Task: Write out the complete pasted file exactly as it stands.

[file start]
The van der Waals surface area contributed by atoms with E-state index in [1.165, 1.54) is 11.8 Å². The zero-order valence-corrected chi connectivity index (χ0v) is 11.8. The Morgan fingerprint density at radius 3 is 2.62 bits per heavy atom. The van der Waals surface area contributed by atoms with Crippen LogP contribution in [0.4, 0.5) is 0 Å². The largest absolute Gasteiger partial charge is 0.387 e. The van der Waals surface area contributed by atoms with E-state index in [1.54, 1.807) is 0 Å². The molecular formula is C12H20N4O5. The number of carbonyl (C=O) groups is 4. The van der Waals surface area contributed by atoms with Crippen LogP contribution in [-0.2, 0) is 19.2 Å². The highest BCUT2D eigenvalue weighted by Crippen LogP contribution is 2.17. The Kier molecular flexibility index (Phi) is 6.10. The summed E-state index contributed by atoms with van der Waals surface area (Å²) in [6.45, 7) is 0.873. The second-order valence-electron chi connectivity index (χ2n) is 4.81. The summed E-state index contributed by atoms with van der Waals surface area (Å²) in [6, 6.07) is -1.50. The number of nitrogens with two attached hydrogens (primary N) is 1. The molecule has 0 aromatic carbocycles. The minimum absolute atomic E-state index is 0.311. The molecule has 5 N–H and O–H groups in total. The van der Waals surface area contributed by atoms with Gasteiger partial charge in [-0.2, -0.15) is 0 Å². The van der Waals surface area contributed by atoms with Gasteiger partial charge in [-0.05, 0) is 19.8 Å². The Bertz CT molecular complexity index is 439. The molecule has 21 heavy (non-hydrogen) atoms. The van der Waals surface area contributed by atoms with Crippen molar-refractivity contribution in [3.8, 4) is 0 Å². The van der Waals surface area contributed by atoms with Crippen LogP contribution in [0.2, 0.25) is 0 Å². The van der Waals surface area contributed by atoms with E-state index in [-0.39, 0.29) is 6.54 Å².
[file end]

The van der Waals surface area contributed by atoms with E-state index in [1.165, 1.54) is 11.8 Å². The zero-order valence-corrected chi connectivity index (χ0v) is 11.8. The Morgan fingerprint density at radius 3 is 2.62 bits per heavy atom. The van der Waals surface area contributed by atoms with Crippen LogP contribution in [0.4, 0.5) is 0 Å². The largest absolute Gasteiger partial charge is 0.387 e. The van der Waals surface area contributed by atoms with E-state index in [1.54, 1.807) is 0 Å². The molecular formula is C12H20N4O5. The number of carbonyl (C=O) groups is 4. The van der Waals surface area contributed by atoms with Crippen LogP contribution in [-0.2, 0) is 19.2 Å². The highest BCUT2D eigenvalue weighted by Crippen LogP contribution is 2.17. The Kier molecular flexibility index (Phi) is 6.10. The summed E-state index contributed by atoms with van der Waals surface area (Å²) in [6.45, 7) is 0.873. The second-order valence-electron chi connectivity index (χ2n) is 4.81. The summed E-state index contributed by atoms with van der Waals surface area (Å²) in [6, 6.07) is -1.50. The number of nitrogens with two attached hydrogens (primary N) is 1. The molecule has 0 aromatic carbocycles. The minimum absolute atomic E-state index is 0.311. The molecule has 5 N–H and O–H groups in total. The van der Waals surface area contributed by atoms with Gasteiger partial charge in [-0.2, -0.15) is 0 Å². The van der Waals surface area contributed by atoms with Gasteiger partial charge in [-0.05, 0) is 19.8 Å². The Bertz CT molecular complexity index is 439. The molecule has 21 heavy (non-hydrogen) atoms. The van der Waals surface area contributed by atoms with Crippen molar-refractivity contribution in [3.8, 4) is 0 Å². The van der Waals surface area contributed by atoms with Crippen LogP contribution in [0.2, 0.25) is 0 Å². The van der Waals surface area contributed by atoms with E-state index in [-0.39, 0.29) is 6.54 Å².